We definitely have a team now to end this wait. But you have to be prepared to go out there and play rugby in that cauldron, and not be intimidated by it

Stuart Hogg was also sent off in Cardiff in 2014, for a late hit on Dan Biggar, but the most infamous Scottish disaster came four years earlier when Wales turned a 24-14 deficit into a 31-24 win in the final six minutes of a game that Scotland finished with 13 men and three talented backs – Thom Evans, Chris Paterson and Rory Lamont – in hospital with serious injuries.

The fact Scotland have won three of their last seven Six Nations meetings – twice at Murrayfield and once in Llanelli during the Covid pandemic – and last year’s game ended in a record 35-7 victory, again suggests the Scots have a great opportunity. Throw in Gregor Townsend’s experienced, settled side against a team Warren Gatland is rebuilding with a host of relative newcomers, and many might favour Scotland to bring 22 years of pain to an end.

But they have been favoured before and are regularly usurped by Gatland’s tactical nous and a proud team fired up to the final whistle by the Cardiff crowd. Murray and Renwick were heroes, but still experienced more hurt than joy.

“We definitely have a team now to end this wait,” said Murray. “But you have to be prepared to go out there and play rugby in that cauldron, and not be intimidated by it.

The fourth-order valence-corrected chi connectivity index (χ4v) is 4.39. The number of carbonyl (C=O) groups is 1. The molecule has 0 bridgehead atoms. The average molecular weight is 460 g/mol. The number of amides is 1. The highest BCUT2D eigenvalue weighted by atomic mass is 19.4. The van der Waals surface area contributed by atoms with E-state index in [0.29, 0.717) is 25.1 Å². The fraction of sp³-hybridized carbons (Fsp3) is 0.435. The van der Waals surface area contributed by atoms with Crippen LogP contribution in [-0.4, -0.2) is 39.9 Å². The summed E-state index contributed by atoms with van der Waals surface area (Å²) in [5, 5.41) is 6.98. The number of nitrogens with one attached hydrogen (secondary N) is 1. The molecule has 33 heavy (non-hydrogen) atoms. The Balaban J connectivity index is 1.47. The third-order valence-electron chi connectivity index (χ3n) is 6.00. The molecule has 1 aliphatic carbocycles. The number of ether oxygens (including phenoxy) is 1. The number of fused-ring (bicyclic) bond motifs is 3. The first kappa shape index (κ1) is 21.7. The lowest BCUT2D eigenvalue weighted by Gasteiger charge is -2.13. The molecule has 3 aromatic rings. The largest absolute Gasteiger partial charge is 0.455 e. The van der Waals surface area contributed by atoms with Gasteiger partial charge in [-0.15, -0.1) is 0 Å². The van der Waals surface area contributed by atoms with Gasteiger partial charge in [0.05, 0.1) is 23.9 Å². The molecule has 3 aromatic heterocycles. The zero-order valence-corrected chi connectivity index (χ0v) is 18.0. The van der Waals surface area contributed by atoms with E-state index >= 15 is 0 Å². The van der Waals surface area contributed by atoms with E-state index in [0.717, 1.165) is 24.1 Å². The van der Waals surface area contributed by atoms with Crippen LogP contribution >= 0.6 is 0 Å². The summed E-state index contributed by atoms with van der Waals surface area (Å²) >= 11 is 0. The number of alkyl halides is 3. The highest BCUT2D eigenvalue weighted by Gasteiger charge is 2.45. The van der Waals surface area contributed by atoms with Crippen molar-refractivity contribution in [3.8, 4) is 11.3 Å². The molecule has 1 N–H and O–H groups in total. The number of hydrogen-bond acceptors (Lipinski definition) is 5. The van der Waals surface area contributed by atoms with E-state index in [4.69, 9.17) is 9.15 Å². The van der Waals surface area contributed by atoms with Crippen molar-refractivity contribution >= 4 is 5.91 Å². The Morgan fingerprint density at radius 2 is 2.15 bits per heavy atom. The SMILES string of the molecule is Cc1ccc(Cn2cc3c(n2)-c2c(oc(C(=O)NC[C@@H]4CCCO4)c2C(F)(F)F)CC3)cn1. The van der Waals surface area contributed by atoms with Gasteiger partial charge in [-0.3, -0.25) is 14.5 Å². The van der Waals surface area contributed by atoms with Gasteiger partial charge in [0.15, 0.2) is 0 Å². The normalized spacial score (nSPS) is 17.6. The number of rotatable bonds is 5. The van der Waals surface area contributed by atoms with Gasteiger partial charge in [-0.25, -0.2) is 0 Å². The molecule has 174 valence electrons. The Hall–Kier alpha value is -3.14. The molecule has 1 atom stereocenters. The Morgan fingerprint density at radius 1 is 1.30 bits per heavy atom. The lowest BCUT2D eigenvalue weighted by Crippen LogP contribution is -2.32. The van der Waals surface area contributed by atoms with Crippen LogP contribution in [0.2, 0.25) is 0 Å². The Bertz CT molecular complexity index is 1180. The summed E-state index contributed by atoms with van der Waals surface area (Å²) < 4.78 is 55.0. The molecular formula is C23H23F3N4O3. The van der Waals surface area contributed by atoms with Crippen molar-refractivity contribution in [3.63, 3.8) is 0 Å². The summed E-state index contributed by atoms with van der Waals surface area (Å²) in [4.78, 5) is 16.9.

“Take them on up front, go for them at the set-piece, and run the ball in attack, I think, is how Scotland can win. We are always better with fast attacks, and Gatland will do everything to stop that, but the way Gregor has them playing, and the way Finn [Russell] plays, we have a team capable of outplaying Wales. But the records don’t lie. Nothing comes easy for Scotland in Cardiff – you have to earn it.”

Shane Williams
Shane Williams’ winning try in the last minute of the 2010 fixture was a particularly shattering defeat for Scotland (Photo Tom Shaw/Getty Images)

Renwick added: “I’ve watched some good stuff recently from Scottish teams and we have players who remind me of the backline I played with. I’d have loved to have played outside Finn, and I’d be there following him when he goes, to play off him the way I did with Andy, who loved to take a risk. He wasn’t easy to follow right enough because he didn’t know where he was going when he set off!

“But you have to take risks. I once asked a bookie ‘when’s the right time to put a bet on?’, and he said, ‘when the odds are in your favour’. In rugby you can turn them in your favour by making things happen. Have a go and back yourself, and back the man that goes. That’s how risks come off, and that’s how we played that day in ’82.

“I remember at half-time we were leading and boys were saying we hadn’t won at Cardiff for 20 years, but instead of going into our shell, we said ‘let’s keep running at them, keep taking risks’, and it worked.

“Yes, the game has changed, but some things stay the same, and, for me, that’s how Scotland can do what we did, and bring the wait for a win to an end.”